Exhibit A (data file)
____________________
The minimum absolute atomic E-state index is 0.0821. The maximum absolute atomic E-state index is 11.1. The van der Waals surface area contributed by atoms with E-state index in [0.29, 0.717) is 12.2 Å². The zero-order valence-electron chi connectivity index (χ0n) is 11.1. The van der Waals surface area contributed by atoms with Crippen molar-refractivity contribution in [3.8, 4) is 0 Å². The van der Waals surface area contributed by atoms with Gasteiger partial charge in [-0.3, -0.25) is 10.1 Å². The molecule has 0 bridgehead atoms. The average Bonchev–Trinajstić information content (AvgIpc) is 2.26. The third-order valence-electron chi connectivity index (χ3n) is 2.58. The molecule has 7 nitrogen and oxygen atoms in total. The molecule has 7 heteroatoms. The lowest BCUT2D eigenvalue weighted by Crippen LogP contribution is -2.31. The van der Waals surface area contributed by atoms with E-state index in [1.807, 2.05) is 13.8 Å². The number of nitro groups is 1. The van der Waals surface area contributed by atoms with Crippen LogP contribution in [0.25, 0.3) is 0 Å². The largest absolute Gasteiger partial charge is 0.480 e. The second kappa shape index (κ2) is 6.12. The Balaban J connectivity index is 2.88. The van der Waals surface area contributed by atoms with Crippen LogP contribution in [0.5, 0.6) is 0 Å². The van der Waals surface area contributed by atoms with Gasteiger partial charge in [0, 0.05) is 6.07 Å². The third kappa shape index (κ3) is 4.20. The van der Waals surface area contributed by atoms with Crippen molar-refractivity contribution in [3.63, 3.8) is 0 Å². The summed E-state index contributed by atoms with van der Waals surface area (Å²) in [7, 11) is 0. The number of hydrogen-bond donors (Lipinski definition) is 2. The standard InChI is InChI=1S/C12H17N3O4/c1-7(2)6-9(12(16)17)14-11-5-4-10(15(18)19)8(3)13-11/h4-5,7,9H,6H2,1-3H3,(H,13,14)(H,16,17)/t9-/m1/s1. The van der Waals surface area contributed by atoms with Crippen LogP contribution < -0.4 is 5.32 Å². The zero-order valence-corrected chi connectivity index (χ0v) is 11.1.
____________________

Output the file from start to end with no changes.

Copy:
The minimum absolute atomic E-state index is 0.0821. The maximum absolute atomic E-state index is 11.1. The van der Waals surface area contributed by atoms with E-state index in [0.29, 0.717) is 12.2 Å². The zero-order valence-electron chi connectivity index (χ0n) is 11.1. The van der Waals surface area contributed by atoms with Crippen molar-refractivity contribution in [3.8, 4) is 0 Å². The van der Waals surface area contributed by atoms with Gasteiger partial charge in [-0.3, -0.25) is 10.1 Å². The molecule has 0 bridgehead atoms. The average Bonchev–Trinajstić information content (AvgIpc) is 2.26. The third-order valence-electron chi connectivity index (χ3n) is 2.58. The molecule has 7 nitrogen and oxygen atoms in total. The molecule has 7 heteroatoms. The lowest BCUT2D eigenvalue weighted by Crippen LogP contribution is -2.31. The van der Waals surface area contributed by atoms with E-state index in [1.807, 2.05) is 13.8 Å². The number of nitro groups is 1. The van der Waals surface area contributed by atoms with Crippen LogP contribution in [0.25, 0.3) is 0 Å². The largest absolute Gasteiger partial charge is 0.480 e. The second kappa shape index (κ2) is 6.12. The Balaban J connectivity index is 2.88. The van der Waals surface area contributed by atoms with Crippen LogP contribution in [0.5, 0.6) is 0 Å². The van der Waals surface area contributed by atoms with Gasteiger partial charge in [0, 0.05) is 6.07 Å². The third kappa shape index (κ3) is 4.20. The van der Waals surface area contributed by atoms with Crippen molar-refractivity contribution in [3.63, 3.8) is 0 Å². The summed E-state index contributed by atoms with van der Waals surface area (Å²) in [7, 11) is 0. The number of hydrogen-bond donors (Lipinski definition) is 2. The standard InChI is InChI=1S/C12H17N3O4/c1-7(2)6-9(12(16)17)14-11-5-4-10(15(18)19)8(3)13-11/h4-5,7,9H,6H2,1-3H3,(H,13,14)(H,16,17)/t9-/m1/s1. The van der Waals surface area contributed by atoms with Crippen LogP contribution < -0.4 is 5.32 Å². The zero-order valence-corrected chi connectivity index (χ0v) is 11.1.